(1) The ruling involves a controlling question of law or policy as to which substantial grounds exist for a difference of opinion;
   (2) Immediate review of the ruling may materially advance the ultimate termination of the proceeding;
   (3) Subsequent modification of the ruling at the conclusion of the proceeding would be an inadequate remedy; or
   (4) Subsequent modification of the ruling at the conclusion of the proceeding would cause unusual delay or expense.
   12 C.F.R. § 303.28(b). The Bank contends that its Request meets all four criteria. The Board disagrees.
   The Order does not present any controlling question of law as to which substantial grounds exist for a difference of opinion. As the ALJ found, the FDIC gave the Bank all of the rights to which it was entitled under internal procedures, and the FDIC did not violate any regulation. The Bank has not, in its Request, suggested that either finding is incorrect or that the FDIC violated a statutory provision. At best, the Bank is arguing that the FDIC violated internal directives, but has not shown that some exception to the well-settled law that such directives have "no legal force, and [do not] bind the [agency]," Scheiker v. Hansen, 450 U.S. 785, 789 (1981), applies to this case.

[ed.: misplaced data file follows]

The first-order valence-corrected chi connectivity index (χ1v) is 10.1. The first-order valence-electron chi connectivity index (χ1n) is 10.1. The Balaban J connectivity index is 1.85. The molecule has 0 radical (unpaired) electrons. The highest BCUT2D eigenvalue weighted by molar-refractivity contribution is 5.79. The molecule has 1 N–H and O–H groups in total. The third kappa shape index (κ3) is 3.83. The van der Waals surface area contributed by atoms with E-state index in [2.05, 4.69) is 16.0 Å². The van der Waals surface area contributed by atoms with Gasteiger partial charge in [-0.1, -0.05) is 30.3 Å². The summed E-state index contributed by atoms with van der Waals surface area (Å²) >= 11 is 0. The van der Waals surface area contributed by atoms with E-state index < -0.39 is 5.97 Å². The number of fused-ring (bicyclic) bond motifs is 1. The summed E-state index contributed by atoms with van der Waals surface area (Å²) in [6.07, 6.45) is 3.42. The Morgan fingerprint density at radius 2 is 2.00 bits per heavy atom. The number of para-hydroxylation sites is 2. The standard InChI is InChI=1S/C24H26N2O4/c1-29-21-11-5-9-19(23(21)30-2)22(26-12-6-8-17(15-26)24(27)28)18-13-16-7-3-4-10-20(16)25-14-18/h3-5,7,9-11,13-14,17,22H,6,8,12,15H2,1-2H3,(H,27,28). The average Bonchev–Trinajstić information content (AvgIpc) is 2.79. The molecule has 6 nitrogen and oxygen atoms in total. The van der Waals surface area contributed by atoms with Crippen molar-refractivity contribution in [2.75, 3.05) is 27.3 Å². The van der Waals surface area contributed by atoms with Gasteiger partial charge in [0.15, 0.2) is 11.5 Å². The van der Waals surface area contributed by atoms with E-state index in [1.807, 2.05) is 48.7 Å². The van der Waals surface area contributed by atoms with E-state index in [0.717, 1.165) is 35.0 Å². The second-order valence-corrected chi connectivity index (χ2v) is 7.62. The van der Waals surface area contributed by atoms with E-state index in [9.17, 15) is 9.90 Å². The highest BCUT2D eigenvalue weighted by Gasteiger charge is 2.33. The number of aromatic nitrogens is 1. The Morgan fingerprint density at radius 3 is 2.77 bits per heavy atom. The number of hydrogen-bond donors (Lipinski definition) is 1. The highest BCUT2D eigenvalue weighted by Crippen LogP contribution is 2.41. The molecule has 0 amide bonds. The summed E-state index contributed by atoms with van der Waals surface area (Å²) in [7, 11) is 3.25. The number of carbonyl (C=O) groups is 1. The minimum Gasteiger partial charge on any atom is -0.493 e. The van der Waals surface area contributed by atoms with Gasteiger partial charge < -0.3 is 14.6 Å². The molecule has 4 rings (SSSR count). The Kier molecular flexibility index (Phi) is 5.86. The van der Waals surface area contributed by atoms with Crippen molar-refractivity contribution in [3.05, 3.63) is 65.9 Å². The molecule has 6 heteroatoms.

The Board is also unconvinced that review will materially advance the ultimate termination of the proceeding. The Bank argues that review by a senior official may, in essence, moot out the proceeding, but, as